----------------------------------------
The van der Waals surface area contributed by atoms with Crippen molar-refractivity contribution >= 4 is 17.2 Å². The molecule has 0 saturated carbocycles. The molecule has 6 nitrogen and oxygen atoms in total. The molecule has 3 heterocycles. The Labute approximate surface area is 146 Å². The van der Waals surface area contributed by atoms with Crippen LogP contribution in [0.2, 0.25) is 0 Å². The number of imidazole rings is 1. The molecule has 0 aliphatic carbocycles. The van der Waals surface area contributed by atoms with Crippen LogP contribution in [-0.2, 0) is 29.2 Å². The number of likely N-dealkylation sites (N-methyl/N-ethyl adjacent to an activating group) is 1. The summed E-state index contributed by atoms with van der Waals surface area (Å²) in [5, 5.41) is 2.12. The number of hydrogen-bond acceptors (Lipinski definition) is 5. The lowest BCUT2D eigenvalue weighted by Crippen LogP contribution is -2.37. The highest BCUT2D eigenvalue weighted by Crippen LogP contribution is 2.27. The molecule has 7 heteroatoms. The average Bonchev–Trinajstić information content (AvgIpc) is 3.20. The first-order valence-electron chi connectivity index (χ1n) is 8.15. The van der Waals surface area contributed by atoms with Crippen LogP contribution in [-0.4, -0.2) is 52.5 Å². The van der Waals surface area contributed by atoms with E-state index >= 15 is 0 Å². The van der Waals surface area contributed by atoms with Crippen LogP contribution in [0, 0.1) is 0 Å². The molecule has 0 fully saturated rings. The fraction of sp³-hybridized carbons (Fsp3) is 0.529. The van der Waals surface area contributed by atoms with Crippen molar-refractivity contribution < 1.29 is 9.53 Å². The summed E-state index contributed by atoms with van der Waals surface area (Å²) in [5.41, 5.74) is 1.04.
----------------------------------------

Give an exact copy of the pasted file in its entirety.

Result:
The van der Waals surface area contributed by atoms with Crippen molar-refractivity contribution >= 4 is 17.2 Å². The molecule has 0 saturated carbocycles. The molecule has 6 nitrogen and oxygen atoms in total. The molecule has 3 heterocycles. The Labute approximate surface area is 146 Å². The van der Waals surface area contributed by atoms with Crippen LogP contribution in [0.2, 0.25) is 0 Å². The number of imidazole rings is 1. The molecule has 0 aliphatic carbocycles. The van der Waals surface area contributed by atoms with Crippen LogP contribution in [-0.2, 0) is 29.2 Å². The number of likely N-dealkylation sites (N-methyl/N-ethyl adjacent to an activating group) is 1. The summed E-state index contributed by atoms with van der Waals surface area (Å²) in [5, 5.41) is 2.12. The number of hydrogen-bond acceptors (Lipinski definition) is 5. The lowest BCUT2D eigenvalue weighted by Crippen LogP contribution is -2.37. The highest BCUT2D eigenvalue weighted by Crippen LogP contribution is 2.27. The molecule has 7 heteroatoms. The average Bonchev–Trinajstić information content (AvgIpc) is 3.20. The first-order valence-electron chi connectivity index (χ1n) is 8.15. The van der Waals surface area contributed by atoms with Crippen LogP contribution in [-0.4, -0.2) is 52.5 Å². The van der Waals surface area contributed by atoms with E-state index >= 15 is 0 Å². The van der Waals surface area contributed by atoms with Crippen LogP contribution in [0, 0.1) is 0 Å². The molecule has 0 fully saturated rings. The fraction of sp³-hybridized carbons (Fsp3) is 0.529. The van der Waals surface area contributed by atoms with Crippen molar-refractivity contribution < 1.29 is 9.53 Å². The summed E-state index contributed by atoms with van der Waals surface area (Å²) in [5.41, 5.74) is 1.04.